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Old 19-06-2013, 03:18 AM posted to rec.food.preserving
George Shirley[_3_] George Shirley[_3_] is offline
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Default Pickle Crisp and Fermented pickles

On 6/18/2013 3:49 PM, Mark Curry wrote:
Hi all - regular lurker here with a question.

Last year took I took a dive into making various pickles with mostly
success. Dilled Carrots, Olive Oil Pickles, and a few quick pickles
were a great hit.

The Half-Sours that I tried tasted ok, but were mushy.
Most are still sitting in the fridge waiting some kind of
use as a relish or chutney, where the texture won't be noticed.

Found out about Pickle Crisp in this newsgroup, and want to
give it a try. I'm not sure on the use for fermented pickles
however - should I add the Pickle Crisp before fermentation or
after? It's just another salt, so I think it shouldn't affect
the fermentation too much. The package doesn't help much.
Most of the recipes I'm using are from The Joy of Pickling
by Linda Ziedrich

Looking for suggestions from the more experienced folks here.

The garden just gave us about 5 lbs of cukes - kids can only
eat soo many fresh. There's a few quarts worth ready to go...

Thanks,

Mark


On 6/18/2013 3:49 PM, Mark Curry wrote:
Hi all - regular lurker here with a question.

Last year took I took a dive into making various pickles with mostly
success. Dilled Carrots, Olive Oil Pickles, and a few quick pickles
were a great hit.

The Half-Sours that I tried tasted ok, but were mushy.
Most are still sitting in the fridge waiting some kind of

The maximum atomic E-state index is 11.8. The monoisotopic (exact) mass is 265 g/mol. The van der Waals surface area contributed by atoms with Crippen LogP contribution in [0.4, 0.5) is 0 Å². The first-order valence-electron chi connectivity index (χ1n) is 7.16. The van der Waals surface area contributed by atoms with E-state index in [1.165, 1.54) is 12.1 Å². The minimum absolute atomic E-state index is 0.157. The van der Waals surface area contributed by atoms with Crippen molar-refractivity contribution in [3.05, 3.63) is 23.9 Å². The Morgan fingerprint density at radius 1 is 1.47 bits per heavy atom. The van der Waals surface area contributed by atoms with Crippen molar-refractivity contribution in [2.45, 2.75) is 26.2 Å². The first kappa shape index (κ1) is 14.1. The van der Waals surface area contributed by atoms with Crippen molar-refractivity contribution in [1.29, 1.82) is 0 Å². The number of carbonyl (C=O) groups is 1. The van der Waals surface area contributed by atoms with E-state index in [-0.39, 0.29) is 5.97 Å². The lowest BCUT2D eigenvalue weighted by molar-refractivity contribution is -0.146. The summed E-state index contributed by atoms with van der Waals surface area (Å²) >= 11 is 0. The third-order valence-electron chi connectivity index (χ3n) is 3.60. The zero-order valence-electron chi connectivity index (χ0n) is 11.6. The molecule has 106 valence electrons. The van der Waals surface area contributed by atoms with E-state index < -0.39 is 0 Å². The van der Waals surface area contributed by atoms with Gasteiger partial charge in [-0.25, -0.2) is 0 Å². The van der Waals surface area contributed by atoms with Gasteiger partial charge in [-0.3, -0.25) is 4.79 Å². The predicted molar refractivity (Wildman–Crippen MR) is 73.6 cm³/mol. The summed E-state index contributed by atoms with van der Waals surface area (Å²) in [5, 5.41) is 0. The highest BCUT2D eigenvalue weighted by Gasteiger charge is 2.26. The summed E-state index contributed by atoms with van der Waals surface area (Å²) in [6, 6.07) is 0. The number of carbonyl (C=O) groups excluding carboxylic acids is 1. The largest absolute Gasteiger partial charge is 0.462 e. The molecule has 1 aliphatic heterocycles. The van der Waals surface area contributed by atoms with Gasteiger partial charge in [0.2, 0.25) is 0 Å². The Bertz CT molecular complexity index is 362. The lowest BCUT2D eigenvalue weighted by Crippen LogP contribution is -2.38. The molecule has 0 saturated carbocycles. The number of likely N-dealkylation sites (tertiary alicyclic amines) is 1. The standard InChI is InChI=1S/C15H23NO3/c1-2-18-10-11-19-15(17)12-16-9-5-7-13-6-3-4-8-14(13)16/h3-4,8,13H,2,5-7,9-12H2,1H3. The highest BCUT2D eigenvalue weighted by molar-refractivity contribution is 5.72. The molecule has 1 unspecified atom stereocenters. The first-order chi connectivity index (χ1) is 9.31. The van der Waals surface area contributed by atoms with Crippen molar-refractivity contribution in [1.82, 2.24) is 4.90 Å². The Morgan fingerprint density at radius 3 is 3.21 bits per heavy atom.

use as a relish or chutney, where the texture won't be noticed.

Fermented pickles don't do well at all with Pickle Crisp Mark, PC is
primarily for making fresh pickles and, even then, they need to sit in a
dark place for a few weeks in order to be crisp.

Found out about Pickle Crisp in this newsgroup, and want to
give it a try. I'm not sure on the use for fermented pickles
however - should I add the Pickle Crisp before fermentation or
after? It's just another salt, so I think it shouldn't affect
the fermentation too much. The package doesn't help much.
Most of the recipes I'm using are from The Joy of Pickling
by Linda Ziedrich


Pickle Crisp is calcium chloride and, if I remember correctly, is made
by treating limestone, in the instance I'm aware of it was Texas caliche
rock, of which we Texans have a lot of. Primary use for calcium chloride
is for road "salt." A road salt that doesn't rust your car out. Jarden
(Ball) dropped the PC for awhile but brought it back in a more efficient
form, larger pieces.

Looking for suggestions from the more experienced folks here.

The garden just gave us about 5 lbs of cukes - kids can only
eat soo many fresh. There's a few quarts worth ready to go...

Thanks,

Mark


Best advice I can give you for fermented pickles is to keep them in ice
water, very near freezing for a lengthy time and then ferment them. Lots
of recipes for fermented pickles on the web and how to keep them crisp.
Hope this helps.

George